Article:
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Ann Otol Rhinol Laryngol. 1978 May-Jun;87(3 Pt 1):300-5.

Further observations on posterior ampullary nerve transection for positional vertigo.


An evaluation was made on ten patients with benign paroxysmal positional vertigo (BPPV) in whom transection of the posterior ampullary nerve was performed by the middle ear approach under local anesthesia. The undermost ear in the provocative test position was selected for surgery. All ten patients were relieved of positional vertigo by the procedure. Of the five patients who were relieved of BPPV by posterior ampullary nerve transection prior to 1974, the long-term follow-up on four revealed continued relief of vertigo. Five additional patients treated by this surgical procedure since 1975 have also experienced relief from BPPV, but a moderate sensorineural hearing loss occurred in one patient. Two additional patients with BPPV were explored surgically but the singular canal could not be located. Persistence of the vertigo in these two patients strengthens the conclusion that the posterior semicircular canal sense organ is largely responsible for BPPV.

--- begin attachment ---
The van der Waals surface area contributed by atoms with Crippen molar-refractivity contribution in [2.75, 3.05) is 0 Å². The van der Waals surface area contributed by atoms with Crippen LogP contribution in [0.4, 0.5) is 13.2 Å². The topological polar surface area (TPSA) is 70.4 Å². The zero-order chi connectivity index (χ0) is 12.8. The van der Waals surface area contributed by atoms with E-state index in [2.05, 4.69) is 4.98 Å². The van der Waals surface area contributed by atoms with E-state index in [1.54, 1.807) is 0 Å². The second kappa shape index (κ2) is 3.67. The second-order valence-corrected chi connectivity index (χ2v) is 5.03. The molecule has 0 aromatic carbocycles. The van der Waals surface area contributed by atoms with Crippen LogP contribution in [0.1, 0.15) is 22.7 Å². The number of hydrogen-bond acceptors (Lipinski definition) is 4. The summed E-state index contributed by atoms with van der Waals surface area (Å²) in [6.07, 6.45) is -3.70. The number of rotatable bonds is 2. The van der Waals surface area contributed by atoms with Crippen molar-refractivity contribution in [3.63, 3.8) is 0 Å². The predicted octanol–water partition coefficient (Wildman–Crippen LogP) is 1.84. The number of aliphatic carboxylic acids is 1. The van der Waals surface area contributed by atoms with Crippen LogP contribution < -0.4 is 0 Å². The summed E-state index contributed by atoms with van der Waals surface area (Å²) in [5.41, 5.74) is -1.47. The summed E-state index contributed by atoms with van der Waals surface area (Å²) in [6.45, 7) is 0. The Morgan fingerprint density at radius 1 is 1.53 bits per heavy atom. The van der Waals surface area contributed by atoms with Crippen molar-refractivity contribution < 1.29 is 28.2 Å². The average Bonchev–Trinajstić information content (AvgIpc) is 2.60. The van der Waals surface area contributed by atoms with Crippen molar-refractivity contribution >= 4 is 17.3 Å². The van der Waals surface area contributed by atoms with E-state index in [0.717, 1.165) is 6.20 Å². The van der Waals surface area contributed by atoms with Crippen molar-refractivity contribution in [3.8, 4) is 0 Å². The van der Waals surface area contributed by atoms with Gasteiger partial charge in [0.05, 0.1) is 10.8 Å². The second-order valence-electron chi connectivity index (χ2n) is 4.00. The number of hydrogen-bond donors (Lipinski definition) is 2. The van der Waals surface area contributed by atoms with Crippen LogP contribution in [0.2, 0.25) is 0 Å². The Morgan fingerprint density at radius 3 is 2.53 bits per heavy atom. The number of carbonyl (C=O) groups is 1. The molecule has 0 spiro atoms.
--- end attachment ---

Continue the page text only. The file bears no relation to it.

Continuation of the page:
[Indexed for MEDLINE]

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